Q1: Suppose that the following constraints have been provided for a linear programming model.
a) Demonstrate that the feasible region is unbounded.
b) If the objective is to maximize , does that model have an optimal soultion? If so, find it. If now, explain why not.
c) Repeat part (b) when the objective is to maximize .
Does "unbounded" mean something specific when dealing with LP problems? When, I graph the above lines, I am not sure where the feasible region is, since the inequality tells me to shade below both lines in the first quadrant. Furthermore, since line (2) is above line (1) I have to shade over line (1) down to the horizontal axis, which doesn't seem right, as that would mean the constraints are not being satisfied. Does this mean the the feasible region is unbouned? Also,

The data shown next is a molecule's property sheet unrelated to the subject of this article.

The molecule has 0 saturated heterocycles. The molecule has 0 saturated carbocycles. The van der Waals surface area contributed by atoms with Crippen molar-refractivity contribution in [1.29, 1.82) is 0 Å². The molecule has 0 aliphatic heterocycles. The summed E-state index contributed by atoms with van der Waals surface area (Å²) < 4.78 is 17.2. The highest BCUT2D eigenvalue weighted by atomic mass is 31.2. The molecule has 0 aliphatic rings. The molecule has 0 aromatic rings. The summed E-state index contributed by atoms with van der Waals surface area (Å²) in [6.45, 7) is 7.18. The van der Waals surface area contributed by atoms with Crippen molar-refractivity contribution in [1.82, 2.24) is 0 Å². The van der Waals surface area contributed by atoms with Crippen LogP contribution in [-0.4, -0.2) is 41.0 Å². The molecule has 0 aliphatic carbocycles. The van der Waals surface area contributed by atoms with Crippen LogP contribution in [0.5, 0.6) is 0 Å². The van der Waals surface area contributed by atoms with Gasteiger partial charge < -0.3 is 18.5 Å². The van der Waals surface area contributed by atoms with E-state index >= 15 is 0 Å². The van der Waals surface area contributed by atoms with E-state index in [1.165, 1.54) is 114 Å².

Moreover, if the feasible region is unbouned and the gradiants of both objective functions from parts (b) and (c) are in directions away from the first quadrant, how can there be optimal solutions?
For this question, I am also not sure where my feasible region is (or if one even exists). I have graphed all the lines and drawn arrows in the direction of the inequality signs, but I am not sure where to shade. I am assuming this means there is no feasible region.
Should I be checking to makie sure the inequalities hold or do I just assume they do and and shade above or below the lines accordingly?
Thanks in advanced for your time
disclaimer: My entire second week of class has been cancled due to snow days, so I only have one example of how to solve an LP in my notes and have yet to recieve my text book. Thats my excuse for these elementary questions....